I am really glad that I took the photos of this little community when I did. Earlier this month, many of the historical old barns, farms and over thirty homes were destroyed in a “prescribed burn”. The winds were gusting in excess of 70-80 mph and the fire raged out of control destroying everything in its path.
Sadly, there is no way to bring back the old rustic barns that were completely destroyed in the fire. Photographs are all that is left of them and it is sad that the wonder of actually visiting them and getting that “Way Back When” feeling is gone forever.
My prayers go out to the many families who lost their homes to this man-made disaster.
Franktown occupies a small part of the Washoe Valley, approximately five minutes drive North from Carson City , Nevada.
It was founded by Mormons in 1852, about a year after Nevada’s first permanent settlement, Genoa. In 1857, Brigham Young recalled all Mormons to Salt Lake City, Utah to defend against a feared U.S. Government action. Many of the Franktown Settlers answered the call and in their haste to leave had to leave everything behind, including their land to those who remained in Franktown. Most received little or no payment for anything they left there.
This resulted in having a curse placed on the residents of Washoe Valley by the town’s ex-leader, a man by the name of Orson Hyde. In 1862 he read a rambling letter to the Utah Legislature where he was then a member. In part it stated that if the new Franktown residents wouldn’t consider paying a fair price for the land that they had received, he wouldn’t address it again, but warned that…”You shall be visited by The Lord with Thunder and earthquake and with floods, until your names are known amongst men….”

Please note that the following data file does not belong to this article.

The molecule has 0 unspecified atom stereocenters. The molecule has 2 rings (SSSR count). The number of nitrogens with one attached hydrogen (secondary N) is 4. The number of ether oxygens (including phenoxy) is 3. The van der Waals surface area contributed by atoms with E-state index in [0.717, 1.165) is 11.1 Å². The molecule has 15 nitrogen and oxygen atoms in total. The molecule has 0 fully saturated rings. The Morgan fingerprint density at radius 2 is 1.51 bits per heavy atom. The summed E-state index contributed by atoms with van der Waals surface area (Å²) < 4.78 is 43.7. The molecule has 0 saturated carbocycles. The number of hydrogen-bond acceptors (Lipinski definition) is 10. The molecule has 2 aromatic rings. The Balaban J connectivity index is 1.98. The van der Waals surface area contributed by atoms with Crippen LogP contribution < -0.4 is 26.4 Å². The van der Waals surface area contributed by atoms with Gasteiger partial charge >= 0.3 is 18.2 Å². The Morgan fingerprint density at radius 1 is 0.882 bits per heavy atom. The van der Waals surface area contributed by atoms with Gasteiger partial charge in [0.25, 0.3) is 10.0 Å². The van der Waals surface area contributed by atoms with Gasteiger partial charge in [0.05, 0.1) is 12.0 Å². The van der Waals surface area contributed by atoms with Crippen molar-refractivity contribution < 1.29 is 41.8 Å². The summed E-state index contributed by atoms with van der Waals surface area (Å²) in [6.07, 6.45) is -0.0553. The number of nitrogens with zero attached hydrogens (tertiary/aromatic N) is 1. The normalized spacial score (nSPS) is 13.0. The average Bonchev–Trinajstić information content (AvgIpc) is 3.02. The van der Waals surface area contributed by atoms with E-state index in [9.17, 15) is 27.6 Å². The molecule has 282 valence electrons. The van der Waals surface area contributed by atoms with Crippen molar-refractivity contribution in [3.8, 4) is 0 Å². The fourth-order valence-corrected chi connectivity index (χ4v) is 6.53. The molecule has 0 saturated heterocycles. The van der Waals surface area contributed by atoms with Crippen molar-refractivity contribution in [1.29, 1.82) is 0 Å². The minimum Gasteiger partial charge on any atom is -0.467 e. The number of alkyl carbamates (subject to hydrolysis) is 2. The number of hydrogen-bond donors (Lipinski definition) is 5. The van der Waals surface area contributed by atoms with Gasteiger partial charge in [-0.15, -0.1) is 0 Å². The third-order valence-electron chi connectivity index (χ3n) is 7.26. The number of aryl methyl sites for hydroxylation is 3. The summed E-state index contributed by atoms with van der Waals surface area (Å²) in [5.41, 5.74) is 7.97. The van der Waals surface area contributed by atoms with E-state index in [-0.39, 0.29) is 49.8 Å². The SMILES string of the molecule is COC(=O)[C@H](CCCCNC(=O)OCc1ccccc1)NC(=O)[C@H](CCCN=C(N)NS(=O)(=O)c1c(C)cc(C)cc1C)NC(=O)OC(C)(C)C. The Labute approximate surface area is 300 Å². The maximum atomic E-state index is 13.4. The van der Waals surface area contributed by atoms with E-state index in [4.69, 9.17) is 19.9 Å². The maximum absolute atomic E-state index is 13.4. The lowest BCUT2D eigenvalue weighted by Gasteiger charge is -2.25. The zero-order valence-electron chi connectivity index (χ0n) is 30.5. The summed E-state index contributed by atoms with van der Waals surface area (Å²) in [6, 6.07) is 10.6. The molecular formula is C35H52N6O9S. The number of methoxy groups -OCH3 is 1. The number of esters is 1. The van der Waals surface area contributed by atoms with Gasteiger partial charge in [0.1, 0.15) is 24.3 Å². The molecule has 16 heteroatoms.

In spite of this “curse”, Franktown prospered and grew thanks to a huge stamp mill that was built to process Comstock Ore. Also several sawmills were built to produce lumber for the mines during the Nevada Gold Rush. The V&T (Virginia & Truckee) Railroad had a stop there as well, until the ore ran out on the Comstock, that is.
By 1880, there were only five businesses still in operation there, then real disaster hit the valley. On February 2, 1881, the people of Franktown wondered if Orson Hyde’s curse on them had finally manifested itself.
Heavy rain falling in the mountains caused a manmade dam about two miles upstream on Franktown Creek to fail. The result of the flood destroyed the settlement and killed many of the residents.
If you look up high above the settlement of Franktown ( North), you will understand just how incredibly devastating the effects of the flood were. There you will see Slide Mountain. The first time I saw it, I was shocked. Half of the mountain has slid downward and appears to have been sliced almost in half.
*The flood and landslide of 1881 was not the first, nor the last of its kind on Slide Mountain. Another huge landslide occurred in 1983, destroying two homes, killing one person and injuring another three. This area is prone to earthquakes, as it sits on a fault.
Having given you a brief history of Franktown, I would like to share with you a few photographs of this area I took this week. In my opinion, this road(State Route 877) offers some of the most absolutely beautiful scenery in Northern Nevada. Rarely (if ever) have I found such a vast contrast in the landscape of an area as small as this. The arid desert landscape morphs into majestic ancient Oak trees then into a forest of towering Pines which line both sides of the road. Another turn and the eye is drawn to an old barn, dilapidated yet beautiful…a reminder of the past.
I continued onto old Highway 395 North towards Reno that day. I wanted to share one last picture with you, the Winters Mansion in Old Washoe City, Nevada. Gothic Style Architecture, which I happen to love!
Another journey coming soon…